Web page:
Gradle is a build automation tool for multi-language software development. It controls the development process in the tasks of compilation and packaging to testing, deployment, and publishing. Supported languages include Java (Kotlin, Groovy, Scala), C/C++, and JavaScript.[2]

Gradle
Gradle logo.png
Developer(s)Hans Dockter, Adam Murdoch, Szczepan Faber, Peter Niederwieser, Luke Daley, Rene Gröschke, Daz DeBoer
Initial release2007; 14 years ago (2007)
Stable release
7.0.2[1] Edit this on Wikidata / 14 May 2021; 33 days ago (14 May 2021)
Preview release
7.1 RC2 / 8 June 2021; 8 days ago (2021-06-08)
Repository Edit this at Wikidata
Written inJava, Groovy, Kotlin
TypeBuild tool
LicenseApache License 2.0
Websitewww.gradle.org

Gradle builds on the concepts of Apache Ant and Apache Maven, and introduces a Groovy- & Kotlin-based domain-specific language contrasted with the XML-based project configuration used by Maven.[3] Gradle uses a directed acyclic graph to determine the order in which tasks can be run, through providing dependency management.

Gradle was designed for multi-project builds, which can grow to be large. It operates based on a series of build tasks that can run serially or in parallel. Incremental builds are supported by determining the parts of the build tree that are already up to date; any task dependent only on those parts does not need to be re-executed. It also supports caching of build components, potentially across a shared network using the Gradle Build Cache. It produces web-based build visualization called Gradle Build Scans. The software is extensible for new features and programming languages with a plugin subsystem.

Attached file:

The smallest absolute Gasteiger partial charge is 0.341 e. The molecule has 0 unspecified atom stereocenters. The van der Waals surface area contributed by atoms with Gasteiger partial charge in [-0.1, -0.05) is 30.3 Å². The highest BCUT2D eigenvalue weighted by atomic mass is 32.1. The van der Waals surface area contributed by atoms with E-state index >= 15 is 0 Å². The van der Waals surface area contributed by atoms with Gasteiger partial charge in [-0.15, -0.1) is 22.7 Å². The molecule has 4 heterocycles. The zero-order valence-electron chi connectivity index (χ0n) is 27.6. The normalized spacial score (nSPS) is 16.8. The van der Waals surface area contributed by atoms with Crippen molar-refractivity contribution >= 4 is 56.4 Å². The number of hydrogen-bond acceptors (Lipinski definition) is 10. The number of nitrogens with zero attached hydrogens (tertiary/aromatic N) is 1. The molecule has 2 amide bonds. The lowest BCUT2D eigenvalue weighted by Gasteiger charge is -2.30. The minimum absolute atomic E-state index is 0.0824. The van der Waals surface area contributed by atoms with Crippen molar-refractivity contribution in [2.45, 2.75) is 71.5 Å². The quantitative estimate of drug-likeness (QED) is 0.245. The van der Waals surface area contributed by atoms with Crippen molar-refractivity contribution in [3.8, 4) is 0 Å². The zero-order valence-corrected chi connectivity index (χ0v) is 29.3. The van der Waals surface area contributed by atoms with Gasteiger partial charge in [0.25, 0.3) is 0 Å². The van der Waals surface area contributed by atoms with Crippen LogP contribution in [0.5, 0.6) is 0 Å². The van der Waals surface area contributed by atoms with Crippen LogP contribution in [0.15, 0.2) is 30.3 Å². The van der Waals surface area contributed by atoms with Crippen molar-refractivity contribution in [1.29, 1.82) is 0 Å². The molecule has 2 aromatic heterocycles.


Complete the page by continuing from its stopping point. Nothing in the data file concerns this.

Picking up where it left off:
Gradle is distributed as open-source software under the Apache License 2.0, and was first released in 2007.

HistoryEdit

As of 2016 the initial plugins were primarily focused on Java,[4] Groovy, and Scala development and deployment.

See alsoEdit

ReferencesEdit

  1. ^ https://github.com/gradle/gradle/releases/tag/v7.0.2.
  2. ^ "Gradle User Manual". docs.gradle.org. Retrieved 14 November 2020.
  3. ^ "Getting Started With Gradle". Petri Kainulainen. Retrieved 26 March 2016.
  4. ^ "Getting Started · Building Java Projects with Gradle". Retrieved 26 March 2016.

Further readingEdit

External linksEdit